So what happened? According to the director, "Mr. Miyamoto heard of the concept [and] said, 'You can't stand on the tip of a sword. This is strange.' And then we explained, 'No no no, you stab it in.' Then he's like, 'No, it's not going to work.' Another [reason] was that it's very hard to actually stab a sword into a big piece of rock. We considered that you can stab them into cracks or crevices in the wall, but then you can't freely use that feature anywhere you want, so I decided not to implement it."
Nintendo's custom QA tools helped shape the game.
Speaking to The Verge around launch, Breath of the Wild director Hidemaro Fujibayashi and technical director Takuhiro Dohta detailed two key components used during development. The first was a tool that clued the team into common player behavior, which provided valuable data to design around: "There's a development tool that we use that takes all of the data from this monitor test, and it centralizes it in one location so that you can see that data in real time. It shows how many hearts people have, or where people have died, or what path they're taking. And it's kind of on this one singular timeline so that you can see in real time where people are struggling, where people are really dying a lot, what path they're taking. So we took all of that into consideration as we tried to balance the game out."
Dohta went on to reveal that they had managed to automate Link in Hyrule, and used this passive playthrough to organically identify bugs or elements that needed tweaking: "We came up with a number of scripts that would basically allow the game to be played automatically, and allow Link to run through various parts of the game automatically. And as that was happening, on the QA side of things, if a bug did appear I'd suddenly get a flood of emails about it. That was one tool that we found to be really handy."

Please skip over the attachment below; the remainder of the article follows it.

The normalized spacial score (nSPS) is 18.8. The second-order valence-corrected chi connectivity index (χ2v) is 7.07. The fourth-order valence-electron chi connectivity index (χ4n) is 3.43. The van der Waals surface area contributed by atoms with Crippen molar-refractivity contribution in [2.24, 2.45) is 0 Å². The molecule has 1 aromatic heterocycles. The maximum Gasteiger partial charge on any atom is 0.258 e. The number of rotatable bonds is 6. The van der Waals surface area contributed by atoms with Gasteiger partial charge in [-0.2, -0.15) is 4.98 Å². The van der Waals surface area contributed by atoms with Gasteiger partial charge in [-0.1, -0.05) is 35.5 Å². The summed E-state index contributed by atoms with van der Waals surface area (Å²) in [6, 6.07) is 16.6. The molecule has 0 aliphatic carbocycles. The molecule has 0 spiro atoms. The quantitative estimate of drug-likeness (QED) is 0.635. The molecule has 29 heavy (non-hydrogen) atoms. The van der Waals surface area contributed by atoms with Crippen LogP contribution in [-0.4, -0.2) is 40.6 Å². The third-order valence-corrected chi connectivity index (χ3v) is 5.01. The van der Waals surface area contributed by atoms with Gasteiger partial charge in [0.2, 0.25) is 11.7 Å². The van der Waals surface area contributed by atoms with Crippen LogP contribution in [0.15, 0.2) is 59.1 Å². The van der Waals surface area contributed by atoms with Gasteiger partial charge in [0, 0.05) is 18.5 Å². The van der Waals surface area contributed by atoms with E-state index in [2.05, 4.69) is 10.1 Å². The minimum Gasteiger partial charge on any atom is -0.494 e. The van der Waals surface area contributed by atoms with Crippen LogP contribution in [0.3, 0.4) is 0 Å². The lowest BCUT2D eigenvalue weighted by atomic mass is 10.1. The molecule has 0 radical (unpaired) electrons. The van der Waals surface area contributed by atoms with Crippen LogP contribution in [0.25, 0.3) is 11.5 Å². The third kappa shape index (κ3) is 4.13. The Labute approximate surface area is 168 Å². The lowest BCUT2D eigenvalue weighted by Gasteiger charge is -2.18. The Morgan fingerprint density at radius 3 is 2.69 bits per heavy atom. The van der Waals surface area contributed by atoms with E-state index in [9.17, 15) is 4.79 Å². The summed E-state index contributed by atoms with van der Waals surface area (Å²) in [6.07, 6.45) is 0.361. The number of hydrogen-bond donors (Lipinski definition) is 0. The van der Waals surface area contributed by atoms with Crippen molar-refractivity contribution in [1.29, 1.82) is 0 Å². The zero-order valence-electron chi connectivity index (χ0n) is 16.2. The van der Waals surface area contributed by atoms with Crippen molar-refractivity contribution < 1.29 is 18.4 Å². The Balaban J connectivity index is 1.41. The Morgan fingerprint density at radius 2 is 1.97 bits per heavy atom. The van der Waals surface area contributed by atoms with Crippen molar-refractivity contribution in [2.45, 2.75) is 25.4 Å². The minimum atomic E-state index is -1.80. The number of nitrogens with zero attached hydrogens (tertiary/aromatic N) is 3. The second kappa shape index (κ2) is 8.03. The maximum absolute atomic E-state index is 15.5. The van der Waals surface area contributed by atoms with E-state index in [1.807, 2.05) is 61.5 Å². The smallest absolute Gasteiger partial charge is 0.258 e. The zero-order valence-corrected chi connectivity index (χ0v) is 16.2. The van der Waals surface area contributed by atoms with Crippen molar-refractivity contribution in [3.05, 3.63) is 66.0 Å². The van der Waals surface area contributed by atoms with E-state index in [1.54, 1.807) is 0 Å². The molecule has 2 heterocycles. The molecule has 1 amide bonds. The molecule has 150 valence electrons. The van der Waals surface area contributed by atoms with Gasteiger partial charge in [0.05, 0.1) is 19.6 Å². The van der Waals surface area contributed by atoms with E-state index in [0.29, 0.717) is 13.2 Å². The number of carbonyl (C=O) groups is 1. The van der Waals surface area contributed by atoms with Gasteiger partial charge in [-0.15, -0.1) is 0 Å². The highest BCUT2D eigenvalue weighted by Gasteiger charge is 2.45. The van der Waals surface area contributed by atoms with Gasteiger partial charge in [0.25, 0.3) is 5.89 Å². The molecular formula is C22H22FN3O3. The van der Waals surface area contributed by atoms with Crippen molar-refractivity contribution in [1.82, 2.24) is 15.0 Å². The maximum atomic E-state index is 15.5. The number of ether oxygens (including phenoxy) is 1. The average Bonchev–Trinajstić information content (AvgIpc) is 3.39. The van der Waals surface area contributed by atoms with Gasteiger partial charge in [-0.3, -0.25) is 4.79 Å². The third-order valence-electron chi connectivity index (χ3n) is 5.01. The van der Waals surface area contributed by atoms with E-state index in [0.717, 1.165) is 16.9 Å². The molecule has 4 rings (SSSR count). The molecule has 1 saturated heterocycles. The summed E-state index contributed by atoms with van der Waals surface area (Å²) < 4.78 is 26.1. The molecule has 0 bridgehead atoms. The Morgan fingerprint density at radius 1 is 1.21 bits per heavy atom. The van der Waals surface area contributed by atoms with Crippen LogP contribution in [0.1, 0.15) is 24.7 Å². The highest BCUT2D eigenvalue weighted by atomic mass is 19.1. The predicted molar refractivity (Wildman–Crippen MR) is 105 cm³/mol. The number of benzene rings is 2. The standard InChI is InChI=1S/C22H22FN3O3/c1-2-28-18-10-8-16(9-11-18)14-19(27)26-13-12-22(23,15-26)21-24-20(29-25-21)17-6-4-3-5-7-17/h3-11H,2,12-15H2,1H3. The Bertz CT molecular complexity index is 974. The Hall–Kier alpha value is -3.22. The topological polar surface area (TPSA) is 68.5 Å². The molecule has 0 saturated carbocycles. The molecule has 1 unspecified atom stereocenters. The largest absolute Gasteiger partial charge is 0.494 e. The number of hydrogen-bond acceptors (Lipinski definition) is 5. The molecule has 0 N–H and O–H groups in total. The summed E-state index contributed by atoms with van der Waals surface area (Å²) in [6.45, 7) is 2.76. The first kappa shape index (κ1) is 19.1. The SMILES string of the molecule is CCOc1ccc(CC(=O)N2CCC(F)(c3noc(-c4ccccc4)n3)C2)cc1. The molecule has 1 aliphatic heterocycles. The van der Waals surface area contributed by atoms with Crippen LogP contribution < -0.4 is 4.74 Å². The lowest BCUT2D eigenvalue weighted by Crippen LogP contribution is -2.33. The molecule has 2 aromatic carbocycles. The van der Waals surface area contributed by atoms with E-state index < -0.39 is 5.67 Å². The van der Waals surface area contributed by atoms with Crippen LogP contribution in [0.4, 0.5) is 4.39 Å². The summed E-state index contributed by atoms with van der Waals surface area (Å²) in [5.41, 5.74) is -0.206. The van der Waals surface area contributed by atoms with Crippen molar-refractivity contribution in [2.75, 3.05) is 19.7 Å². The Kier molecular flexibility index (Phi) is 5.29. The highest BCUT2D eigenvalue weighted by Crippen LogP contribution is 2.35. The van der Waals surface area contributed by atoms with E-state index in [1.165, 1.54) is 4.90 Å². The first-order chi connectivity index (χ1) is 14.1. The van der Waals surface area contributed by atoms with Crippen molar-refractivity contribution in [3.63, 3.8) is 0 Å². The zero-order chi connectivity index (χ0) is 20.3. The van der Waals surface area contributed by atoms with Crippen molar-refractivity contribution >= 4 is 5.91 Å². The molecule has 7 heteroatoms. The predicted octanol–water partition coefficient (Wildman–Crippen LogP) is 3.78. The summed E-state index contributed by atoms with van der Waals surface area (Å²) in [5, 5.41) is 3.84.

Source: The Verge
On multiple occasions, the dev team was ordered to stop work to play through the entire game.
In a long and fascinating interview published by Den Fami-nico, producer Eiji Aonuma revealed during the course of development, the entire team would stop work to play the latest build of Breath of the Wild from start to finish.
"So, our first priority with this production was to make sure that all the members of the development department would play the game," Aonuma recalled. "In the period of four years, I think everybody convened and played the game at least 10 times."
"In the early stage of development, it took about a day to play it, but at the end, it took about a week to see the whole image. When that happens, you want to just eliminate the process, but you can't. The rule was that everybody plays it and we stuck to it till the end."
Source: Den Fami-nico
Aonuma had the most fun of his career working on Breath of the Wild, and he has his team to thank for it.